The thought that we would have an easier time recruiting against Big Ten schools is another argument that doesn’t seem to hold much water. We already do well on the trail in basketball, and as for football Vanderbilt offers something no other school can: the chance to play in the best football conference where you will be on TV a TON, and get a top-notch education, and be a star relative to your teammates & punch your ticket to the NFL instead of riding the pine for four years in hopes of getting your big break. We have as many NFL players as Northwestern, almost as many as Stanford and Wake Forest, more than twice as many as Duke...and we've been to one bowl in the past 30 years or whatever.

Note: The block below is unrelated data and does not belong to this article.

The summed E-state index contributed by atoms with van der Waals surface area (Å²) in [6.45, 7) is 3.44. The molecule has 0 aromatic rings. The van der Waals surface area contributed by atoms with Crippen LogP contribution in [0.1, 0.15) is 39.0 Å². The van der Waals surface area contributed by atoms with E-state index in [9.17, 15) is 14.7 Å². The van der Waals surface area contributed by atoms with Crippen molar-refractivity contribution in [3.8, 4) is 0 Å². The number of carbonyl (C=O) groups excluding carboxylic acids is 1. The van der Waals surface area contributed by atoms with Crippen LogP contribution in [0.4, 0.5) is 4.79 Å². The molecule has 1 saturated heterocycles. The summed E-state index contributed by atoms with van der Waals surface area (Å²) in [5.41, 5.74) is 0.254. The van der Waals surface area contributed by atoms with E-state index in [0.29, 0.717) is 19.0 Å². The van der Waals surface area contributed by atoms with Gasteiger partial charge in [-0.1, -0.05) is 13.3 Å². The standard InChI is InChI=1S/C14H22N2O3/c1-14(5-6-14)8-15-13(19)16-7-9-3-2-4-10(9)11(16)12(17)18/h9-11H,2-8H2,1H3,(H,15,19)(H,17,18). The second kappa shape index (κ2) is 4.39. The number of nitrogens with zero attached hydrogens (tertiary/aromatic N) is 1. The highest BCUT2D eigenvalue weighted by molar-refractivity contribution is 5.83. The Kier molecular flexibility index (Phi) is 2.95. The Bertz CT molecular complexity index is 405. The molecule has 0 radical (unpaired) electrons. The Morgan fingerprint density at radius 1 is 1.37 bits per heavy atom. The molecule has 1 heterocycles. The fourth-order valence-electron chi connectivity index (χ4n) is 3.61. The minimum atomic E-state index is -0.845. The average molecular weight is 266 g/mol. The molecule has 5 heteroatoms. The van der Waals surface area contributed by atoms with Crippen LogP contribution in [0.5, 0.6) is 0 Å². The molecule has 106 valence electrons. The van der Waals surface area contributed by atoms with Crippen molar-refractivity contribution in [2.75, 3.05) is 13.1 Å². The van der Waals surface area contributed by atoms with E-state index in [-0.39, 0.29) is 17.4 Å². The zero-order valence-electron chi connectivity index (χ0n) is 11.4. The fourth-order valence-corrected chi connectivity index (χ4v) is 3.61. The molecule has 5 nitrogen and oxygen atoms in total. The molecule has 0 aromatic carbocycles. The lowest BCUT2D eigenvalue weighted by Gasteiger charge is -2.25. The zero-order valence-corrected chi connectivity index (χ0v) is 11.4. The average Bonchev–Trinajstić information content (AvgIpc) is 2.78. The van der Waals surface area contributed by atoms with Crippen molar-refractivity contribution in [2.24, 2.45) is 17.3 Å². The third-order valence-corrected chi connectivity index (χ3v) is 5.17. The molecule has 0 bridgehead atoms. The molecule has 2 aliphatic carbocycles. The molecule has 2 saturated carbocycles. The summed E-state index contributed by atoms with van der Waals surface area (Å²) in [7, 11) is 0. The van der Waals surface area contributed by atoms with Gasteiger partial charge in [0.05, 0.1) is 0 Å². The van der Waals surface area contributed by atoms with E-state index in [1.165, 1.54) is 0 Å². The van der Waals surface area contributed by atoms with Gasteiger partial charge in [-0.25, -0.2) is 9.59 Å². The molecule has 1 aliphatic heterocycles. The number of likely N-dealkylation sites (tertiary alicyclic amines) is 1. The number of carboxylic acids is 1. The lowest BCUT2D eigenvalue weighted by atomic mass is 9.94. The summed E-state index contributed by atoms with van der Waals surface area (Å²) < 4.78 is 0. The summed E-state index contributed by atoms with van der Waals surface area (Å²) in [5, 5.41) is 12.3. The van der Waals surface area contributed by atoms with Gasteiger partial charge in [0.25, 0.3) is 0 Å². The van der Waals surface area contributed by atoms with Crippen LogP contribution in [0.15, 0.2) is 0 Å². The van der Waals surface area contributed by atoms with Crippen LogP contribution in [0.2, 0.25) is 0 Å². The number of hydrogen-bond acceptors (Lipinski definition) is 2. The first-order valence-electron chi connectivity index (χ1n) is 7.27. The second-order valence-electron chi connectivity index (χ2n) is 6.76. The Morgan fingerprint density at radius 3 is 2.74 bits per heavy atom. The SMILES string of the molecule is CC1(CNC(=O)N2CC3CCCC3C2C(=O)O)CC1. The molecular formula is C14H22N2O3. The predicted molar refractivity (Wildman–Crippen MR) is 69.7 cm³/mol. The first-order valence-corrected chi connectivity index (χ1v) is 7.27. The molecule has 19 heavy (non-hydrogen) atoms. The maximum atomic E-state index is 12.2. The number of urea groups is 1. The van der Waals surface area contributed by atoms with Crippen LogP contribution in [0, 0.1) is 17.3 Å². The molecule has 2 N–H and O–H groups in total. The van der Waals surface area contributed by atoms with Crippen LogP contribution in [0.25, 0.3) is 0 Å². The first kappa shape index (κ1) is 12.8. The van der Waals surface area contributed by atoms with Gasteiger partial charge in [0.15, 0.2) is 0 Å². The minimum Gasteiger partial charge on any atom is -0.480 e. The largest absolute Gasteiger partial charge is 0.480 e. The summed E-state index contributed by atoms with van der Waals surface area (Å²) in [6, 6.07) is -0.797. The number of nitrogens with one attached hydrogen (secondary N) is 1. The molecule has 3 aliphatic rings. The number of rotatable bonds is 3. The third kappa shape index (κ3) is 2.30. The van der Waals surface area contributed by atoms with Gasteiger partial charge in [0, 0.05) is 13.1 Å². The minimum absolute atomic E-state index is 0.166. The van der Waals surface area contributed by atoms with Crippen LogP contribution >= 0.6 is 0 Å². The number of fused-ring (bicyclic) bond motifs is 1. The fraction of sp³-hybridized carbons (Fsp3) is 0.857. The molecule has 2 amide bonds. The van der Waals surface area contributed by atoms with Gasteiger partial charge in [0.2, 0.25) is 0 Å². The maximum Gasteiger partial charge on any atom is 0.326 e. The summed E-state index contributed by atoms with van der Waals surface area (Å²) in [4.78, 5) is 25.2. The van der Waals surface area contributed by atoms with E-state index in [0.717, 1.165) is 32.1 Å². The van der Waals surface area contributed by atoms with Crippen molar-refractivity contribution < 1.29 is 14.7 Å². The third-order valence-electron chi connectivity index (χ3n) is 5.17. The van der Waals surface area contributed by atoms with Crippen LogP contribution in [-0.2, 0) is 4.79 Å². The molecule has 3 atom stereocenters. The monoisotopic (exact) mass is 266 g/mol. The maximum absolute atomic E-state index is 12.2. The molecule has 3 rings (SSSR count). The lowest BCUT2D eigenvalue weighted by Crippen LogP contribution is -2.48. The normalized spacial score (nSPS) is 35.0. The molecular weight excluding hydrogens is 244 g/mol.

Not a single one of those advantages are bolstered by going to the Big Ten. Do we play in more bowl games in football? Probably. Do we have so little confidence in our ability to get to a bowl out of the SEC that we're willing to sacrifice all the advantages the SEC brings us -- including, by the way, all of the numerous basketball and baseball benefits I didn't even mention -- for a better shot at a couple extra football wins per season? To me the question answers itself.